Historically, psychoanalytic theories have been based on the agreement that normal sexuality involves the attraction to adults of the opposite gender, and has as its goal genital orgasm. Other sexual attractions and behaviors have been defined as deviant or paraphilias.
Like psychoanalytic theories in general, theories about pedophilia typically involve ideas about child sexuality, fixation at an infantile developmental stage, Oedipal conflict, projection, castration anxiety, and narcissism. Any sexual behaviors that resemble childhood activities are assumed to indicate "regression" to, or "fixation" at, an immature stage, and are assumed to be due to some developmental difficulty in childhood, usually involving Freudís "Oedipus complex."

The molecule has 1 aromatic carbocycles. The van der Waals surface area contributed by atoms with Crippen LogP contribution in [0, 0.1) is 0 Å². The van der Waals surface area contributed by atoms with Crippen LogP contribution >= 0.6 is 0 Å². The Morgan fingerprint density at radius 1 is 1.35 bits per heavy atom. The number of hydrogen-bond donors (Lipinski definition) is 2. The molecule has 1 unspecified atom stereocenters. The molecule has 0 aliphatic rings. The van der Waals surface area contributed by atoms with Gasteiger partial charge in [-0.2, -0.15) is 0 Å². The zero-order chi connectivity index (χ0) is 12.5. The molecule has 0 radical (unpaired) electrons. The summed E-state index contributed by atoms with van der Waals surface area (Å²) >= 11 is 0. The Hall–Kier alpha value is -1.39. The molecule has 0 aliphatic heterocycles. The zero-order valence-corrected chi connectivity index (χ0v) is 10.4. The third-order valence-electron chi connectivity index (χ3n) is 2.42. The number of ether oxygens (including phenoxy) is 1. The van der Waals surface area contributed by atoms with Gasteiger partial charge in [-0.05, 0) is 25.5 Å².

Psychoanalytic theories suffer from three shortcomings:
- They are based on observations of very small numbers of highly atypical pedophiles; sometimes they have no basis in the study of pedophiles at all.
- The few studies that have tested the hypothesis that pedophilia is due to fixation at an immature stage of development do not support that theory.
- In general, psychoanalytic theories have been discredited; many researchers suggest that they are untestable, unscientific, and useless.